What’s the deal with disruption?

by Elliott Malone Manager

Email +44 (0)7802 660537

Disruption is affecting an increasing number of sectors, that are either experiencing or expecting disruption from technological, social and environmental change, with the current retail market softening being just one example.  We’ve found that getting an early view of disruption is particularly important given human nature means we inherently underestimate the likelihood of extreme events but also overestimate our ability to cope with them as a result of optimism bias.

Bearing this in mind, targeting appropriate deals and determining the correct valuation is more important than ever. Our recent global M&A study suggests that 86% of value creating deals were part of a broader portfolio strategy, rather than opportunistic. This begs the question, of how investors or management should be anticipating and pricing in potential disruption to valuation decisions.

We have already had clients ask us how disruption might affect valuation for a business and our approach is to understand the key value drivers for a given business.  We then apply our Horizon Disruption tool, which systematically maps disruptive trends and technologies across industries to quickly assess which of these disruptors are likely to have the greatest impact to valuation.  

We recently performed this exercise for an air cargo handling business and looked at potential disruptors to the three key elements of its business:

  1. The number of passengers travelling via aeroplane
  2. The volume of cargo being transported
  3. The airports through which cargo is transported


The global trend of increasing economic power moving towards the East which may provide risk to some industries, for air travel this provides opportunity as there will be a growing middle class with increased spending power leading to greater demand for flights.  This will in turn lead to a greater number of routes being flown and more capacity for freight. Current estimates suggest that the number of air passengers will nearly double by 2036, to 7.8 billion passengers annually, with most of this growth coming in emerging markets.  This represents significant value opportunity, providing investment into infrastructure into developing markets.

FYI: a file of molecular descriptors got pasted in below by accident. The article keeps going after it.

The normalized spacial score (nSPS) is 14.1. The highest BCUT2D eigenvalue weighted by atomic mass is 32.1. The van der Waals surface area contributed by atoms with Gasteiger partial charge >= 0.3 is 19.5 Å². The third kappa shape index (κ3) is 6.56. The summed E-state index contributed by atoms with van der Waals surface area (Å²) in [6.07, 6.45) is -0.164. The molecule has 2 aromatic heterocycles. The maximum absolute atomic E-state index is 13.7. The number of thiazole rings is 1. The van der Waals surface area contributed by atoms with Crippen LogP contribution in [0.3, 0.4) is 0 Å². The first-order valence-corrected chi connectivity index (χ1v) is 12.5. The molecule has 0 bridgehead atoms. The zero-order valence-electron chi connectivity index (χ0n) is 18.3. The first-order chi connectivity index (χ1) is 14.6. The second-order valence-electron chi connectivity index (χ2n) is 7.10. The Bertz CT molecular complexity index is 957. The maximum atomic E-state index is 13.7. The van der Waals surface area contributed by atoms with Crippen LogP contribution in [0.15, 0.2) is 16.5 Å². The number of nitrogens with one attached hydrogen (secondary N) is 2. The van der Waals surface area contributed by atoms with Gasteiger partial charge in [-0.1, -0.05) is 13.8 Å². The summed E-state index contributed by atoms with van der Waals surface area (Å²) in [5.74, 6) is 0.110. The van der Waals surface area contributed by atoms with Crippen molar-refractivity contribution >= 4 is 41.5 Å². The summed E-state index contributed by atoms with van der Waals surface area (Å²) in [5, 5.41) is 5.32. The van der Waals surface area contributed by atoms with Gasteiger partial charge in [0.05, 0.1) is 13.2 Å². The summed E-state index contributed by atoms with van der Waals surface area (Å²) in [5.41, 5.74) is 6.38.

Air cargo

Whilst the predictions of more flights is likely to be promising for airport handling companies, it is not all good news for all air freight. The commercialisation of 3D printing is likely to significantly reduce volume of air freight and affect the profitability of flights.  Some current studies suggest that up to 41% or air cargo falls in the category of high volume bulk goods, which could be 3D printed in situ, removing a huge chunk of air cargo. Coupled with a growing public consciousness about waste and the environmental benefits of a more circular economy, assumptions about future growth of air freight mirroring passenger numbers should be heavily tempered.


We considered the increased frequency of extreme weather events, such as increased intensity of storms and frequency of storm surges.  This was particularly relevant as 15% of the target’s revenue was generated through coastal airports with less than 5m sea elevation and therefore at major risk of disruption.  In the most recent hurricane season, Japan’s Kansai airport was closed for an unprecedented 11 days, whilst only one of the many hurricanes to hit America’s coastline caused the cancellation of over 1,000 flights.  We calculated that just the top 20 airports were at risk of losing €160k EBITDA for every unforecasted week of closure, which taking an estimated multiple of 12 x EBITDA, could have a €1.9 million impact on valuation.

All of these, already visible, disruptors will emerge to a greater degree over time and have an increasing impact on future cashflow assumptions and therefore valuations over time, with varying levels of mitigation available to investors. It is this systematic tying back of emerging technologies and trends and applying defined realistic financial values to them which PwC is best placed to consider and advise.

Would your business benefit from a disruptive lens applied to your valuation approach to avoid overpaying for an asset, correctly valuing management incentive schemes or to be able to outbid competitors in an auction environment through extra strategic insight?

Read our latest report which examines current European airport valuation trends and takes a deep dive into the broader airport deal space.

by Elliott Malone Manager

Email +44 (0)7802 660537